“Harvey” hops into Fresno Pacific’s new theater venue

The cast members for Fresno Pacific University’s production of “Harvey” rehearse their roles at the university’s Warkentine Culture and Arts Center. Photo by Enzo Paraggine / The Syrinx

A mix of student thespians and community actors bring to life the story of a man and his invisible best friend.

By Enzo Paraggine
Syrinx staff writer

A group of student actors and local community actors under the direction of adjunct instructor Elizabeth Fiester are bringing Mary Chase’s award-winning play “Harvey” to Fresno Pacific University’s new Warkentine Culture & Arts Center Theater and Atrium.


After various adaptations by many different theaters and actors, “Harvey” is returning to the stage in 2022. This time, it is played by the FPU Theater Department. Under the direction of the experienced Fiester, and with a talented and varied cast, the play opened Nov. 10 and continues through Nov. 19


“Harvey“ is a very popular play in American culture, written by Mary Chase in 1944. In that same year, it debuted on Broadway and closed in January 1949 after 1,775 performances. It became the fifth longest-running Broadway play at that time. Chase was an influential American journalist and playwright.Throughout her career, she wrote more than 14 plays, three of them eventually becoming Hollywood movies, including “Harvey.” Chase’s influential play went on to receive a Pulitzer Prize for drama.


“Harvey” follows the story of Elwood P. Dowd, a very friendly man who claims his best friend is a giant rabbit named Harvey. Even though Dowd is the only one who sees the rabbit, he insists on introducing Harvey to everyone he meets. This “issue” is not well received by Elwood’s sister and niece who are trying to become members of high society. The sister, Veta Simmons (Stephanie Gonzales) and niece Myrtle Mae (Alex Hodson) decide to get Elwood committed to a psychiatric clinic. This action goes terribly wrong, which then results in the original play’s plot twists.


The FPU version of “Harvey” is a scene-by-scene interpretation. Fiester, an adjunct instructor at Fresno Pacific, has directed over 100 plays and has worked in places such as Good Company Players, where she had her directorial debut in 1983. Fiester has directed other famous plays like “Annie Jr.” and “Chitty Chitty Bang Bang.” This is her second semester at FPU, and she has decided to go with “Harvey” for the first play of this year.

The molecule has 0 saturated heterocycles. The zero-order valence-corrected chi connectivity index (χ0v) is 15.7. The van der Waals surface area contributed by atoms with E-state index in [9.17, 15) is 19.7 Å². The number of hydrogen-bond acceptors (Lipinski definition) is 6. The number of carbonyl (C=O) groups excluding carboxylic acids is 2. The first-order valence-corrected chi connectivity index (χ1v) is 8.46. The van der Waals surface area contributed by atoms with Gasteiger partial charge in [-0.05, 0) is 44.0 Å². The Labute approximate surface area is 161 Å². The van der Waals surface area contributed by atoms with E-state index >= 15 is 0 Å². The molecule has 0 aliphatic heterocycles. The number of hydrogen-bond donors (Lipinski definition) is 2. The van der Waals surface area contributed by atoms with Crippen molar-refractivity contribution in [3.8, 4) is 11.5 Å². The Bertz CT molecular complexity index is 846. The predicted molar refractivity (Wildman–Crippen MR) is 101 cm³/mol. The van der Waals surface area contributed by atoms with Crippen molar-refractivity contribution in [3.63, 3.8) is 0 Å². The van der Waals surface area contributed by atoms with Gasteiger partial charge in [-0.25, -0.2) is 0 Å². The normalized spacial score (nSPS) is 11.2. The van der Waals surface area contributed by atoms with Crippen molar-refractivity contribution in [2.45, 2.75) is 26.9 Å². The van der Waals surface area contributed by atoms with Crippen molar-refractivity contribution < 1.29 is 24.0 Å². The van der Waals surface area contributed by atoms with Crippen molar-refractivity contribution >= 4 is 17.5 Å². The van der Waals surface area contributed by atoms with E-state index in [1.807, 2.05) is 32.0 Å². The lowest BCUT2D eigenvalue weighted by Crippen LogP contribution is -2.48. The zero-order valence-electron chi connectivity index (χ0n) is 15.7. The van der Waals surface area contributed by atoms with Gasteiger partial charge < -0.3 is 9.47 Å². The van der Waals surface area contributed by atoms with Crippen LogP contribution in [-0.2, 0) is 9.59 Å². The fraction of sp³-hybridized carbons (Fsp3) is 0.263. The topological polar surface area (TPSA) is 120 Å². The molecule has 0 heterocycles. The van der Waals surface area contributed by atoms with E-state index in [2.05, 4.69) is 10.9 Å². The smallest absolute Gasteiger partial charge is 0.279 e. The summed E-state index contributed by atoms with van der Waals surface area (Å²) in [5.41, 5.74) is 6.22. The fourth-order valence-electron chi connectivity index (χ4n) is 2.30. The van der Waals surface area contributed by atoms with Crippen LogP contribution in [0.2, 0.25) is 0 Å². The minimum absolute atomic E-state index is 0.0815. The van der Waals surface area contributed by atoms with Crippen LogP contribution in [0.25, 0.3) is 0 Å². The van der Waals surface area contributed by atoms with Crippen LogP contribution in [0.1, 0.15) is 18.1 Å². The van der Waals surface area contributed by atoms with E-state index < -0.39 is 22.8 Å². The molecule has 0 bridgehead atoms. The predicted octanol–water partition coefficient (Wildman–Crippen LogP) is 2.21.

“We looked for a title that was recognizable for the FPU audience and the American comedy, and Harvey hit those two factors,” Fiester said. “Personally, I also deeply love this script and know it very well.


The non-student community actors, she added, “are people that I have worked with before and they are really easygoing and reliable, the whole cast is very committed to the work and have connected smoothly.”


Joseph Ayrton Ham is the actor playing Elwood. He is a well-experienced community actor who has many popular plays under his belt, acting at Reedley’s River City Theatre Company. He has worked in plays such as “West Side Story” and “Les Miserables.”


“FPU’s new culture and arts facilities are awesome, it has been great to work here,” Ham added. “It is very similar to other big theaters I have worked on. I’ve worked with Elizabeth before and I´m familiar with her way of directing. She is a great and very clear director.”


“I must figure out my own way of interpreting Elwood,” Ham said. “Jimmy Stewart (who played Dowd in the movie version of “Harvey”) is one of the greatest actors ever, so I try to get things from him while at the same time giving it my touch.”


Ham addressed the challenges of “interacting” with Harvey as a character that is only visible to Elwood. “Acting with an imaginary character is very similar to what is being done nowadays with CGI on the big screen,” Ham said. “What I tried to do is to always make it clear to the audience that Harvey is being a part of the scene.”


One of the most interesting storylines, and an undeniable highlight of the play, is the character Wilson. Wilson works at the psychiatric clinic and uses his “brute force” to keep the patients from leaving. He is played by Sabelo Mlaba, an international freshman from South Africa, who is also making his theatrical debut.


“This is my first play here at FPU, and my first play as me being an actor,” Mlaba said. “Doing such a big play as my first is like walking into gold. I feel honored and blessed being a part of this.”


“FPU is great and very welcoming,” Mlaba added. “The artist’s environment here is good and you can grow as an actor. Elizabeth is an incredible director; it is an honor to work with her and I am thankful to get so many lines in my debut role.”


The rehearsals for the play flowed through the final stages. From production to actors and director, the staff worked as a unit to make this an amazing experience for the FPU students and audience.


Remaining performances are at 7 p.m. Friday, Nov. 11, and Saturday, Nov. 12, 2 p.m. Sunday, Nov. 13, and at 7 p.m. each night Nov. 16-19. Tickets are $15 for general admission or $5 for members of the Fresno Pacific community. Tickets are available at the door or online at www.eventbrite.com/e/fpu-theater-presents-harvey-by-mary-chase-tickets-399615078457.

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